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Volume: 5
Issue: 03
Date: 20-Mar-97

Table of Contents:

I.    LYMENET: Editors Respond To Reader Concerns Regarding
      Newsletter Content
II.   LYMENET: NJ Bill Proposing LD Management on Governor's Desk
III.  LYMENET: NJ Lyme Case Lost On Technicality
IV.   LYMENET: New Burrascano and Fallon Video Available
V.    About The LymeNet Newsletter


*                  The National Lyme Disease Network                  *
*                         LymeNet Newsletter                          *

IDX#                Volume 5 / Number 03 / 20-MAR-97
IDX#                            INDEX
IDX#  I.    LYMENET: Editors Respond To Reader Concerns Regarding
IDX#        Newsletter Content
IDX#  II.   LYMENET: NJ Bill Proposing LD Management on Governor's Desk
IDX#  III.  LYMENET: NJ Lyme Case Lost On Technicality
IDX#  IV.   LYMENET: New Burrascano and Fallon Video Available
IDX#  V.    About The LymeNet Newsletter

I.    LYMENET: Editors Respond To Reader Concerns Regarding
     Newsletter Content
Sender: The Editors

In LymeNet Newsletter vol#5 #02, we published an announcement
detailing the availability of a new Web site containing the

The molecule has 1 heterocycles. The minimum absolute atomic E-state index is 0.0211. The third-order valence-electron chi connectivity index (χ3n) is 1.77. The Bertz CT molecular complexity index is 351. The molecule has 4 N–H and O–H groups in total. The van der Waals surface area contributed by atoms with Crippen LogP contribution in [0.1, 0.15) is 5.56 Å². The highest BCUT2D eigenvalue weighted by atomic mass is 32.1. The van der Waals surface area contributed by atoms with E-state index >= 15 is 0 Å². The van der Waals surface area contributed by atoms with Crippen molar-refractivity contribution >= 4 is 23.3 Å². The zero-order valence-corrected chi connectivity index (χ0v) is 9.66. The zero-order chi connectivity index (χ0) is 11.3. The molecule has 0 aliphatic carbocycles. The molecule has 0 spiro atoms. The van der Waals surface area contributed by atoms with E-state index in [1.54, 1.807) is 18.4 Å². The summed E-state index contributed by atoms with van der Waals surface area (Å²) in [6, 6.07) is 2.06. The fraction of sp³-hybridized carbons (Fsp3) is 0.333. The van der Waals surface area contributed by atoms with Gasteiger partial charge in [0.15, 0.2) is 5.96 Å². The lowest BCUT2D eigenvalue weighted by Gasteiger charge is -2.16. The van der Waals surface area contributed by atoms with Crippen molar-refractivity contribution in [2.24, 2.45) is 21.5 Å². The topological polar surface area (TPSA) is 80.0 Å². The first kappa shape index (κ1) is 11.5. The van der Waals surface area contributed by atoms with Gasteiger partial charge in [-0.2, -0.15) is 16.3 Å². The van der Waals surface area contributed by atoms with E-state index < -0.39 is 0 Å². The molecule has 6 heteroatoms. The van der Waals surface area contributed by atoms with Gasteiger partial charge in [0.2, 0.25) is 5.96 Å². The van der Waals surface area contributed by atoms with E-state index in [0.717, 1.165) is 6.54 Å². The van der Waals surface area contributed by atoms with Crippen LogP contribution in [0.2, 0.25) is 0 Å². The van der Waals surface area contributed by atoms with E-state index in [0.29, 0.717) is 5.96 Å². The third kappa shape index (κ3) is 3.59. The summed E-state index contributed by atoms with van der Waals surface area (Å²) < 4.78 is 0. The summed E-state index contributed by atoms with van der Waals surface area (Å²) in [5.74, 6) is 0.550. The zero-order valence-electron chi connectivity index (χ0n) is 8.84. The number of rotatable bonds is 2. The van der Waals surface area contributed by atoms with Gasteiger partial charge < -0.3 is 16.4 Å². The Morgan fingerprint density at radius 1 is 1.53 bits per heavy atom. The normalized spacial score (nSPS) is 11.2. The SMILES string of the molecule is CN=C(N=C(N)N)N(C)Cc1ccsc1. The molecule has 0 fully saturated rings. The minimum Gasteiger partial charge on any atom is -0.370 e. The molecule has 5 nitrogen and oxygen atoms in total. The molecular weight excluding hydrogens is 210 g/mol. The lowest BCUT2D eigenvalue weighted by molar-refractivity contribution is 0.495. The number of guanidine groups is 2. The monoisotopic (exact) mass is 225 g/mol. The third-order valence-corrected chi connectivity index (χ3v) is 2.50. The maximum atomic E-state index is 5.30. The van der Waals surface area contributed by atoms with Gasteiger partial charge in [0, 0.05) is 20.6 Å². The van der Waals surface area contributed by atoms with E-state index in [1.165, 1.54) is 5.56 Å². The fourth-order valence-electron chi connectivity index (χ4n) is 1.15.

recommendations of the European Concerted Action on Lyme.  The
information presented on this site can be seen as "conservative"
with respect to their position on diagnosis and treatment.
The diagnostic criteria are highly stringent and treatment options
seem to reflect the literature 15 years ago.

The reader response to the inclusion of this piece was swift and
harsh.  The consensus of the letters was clear: The ECAL URL should
not have been included in the Newsletter.  Even though each reader
expressed their overall satisfaction with our publication, the ECAL
piece was deemed not worthy of publication.  We were urged never to
return to the Dark Side.

In light of this response, it seems appropriate to review the
objectives of the LymeNet Newsletter.  When our first issue was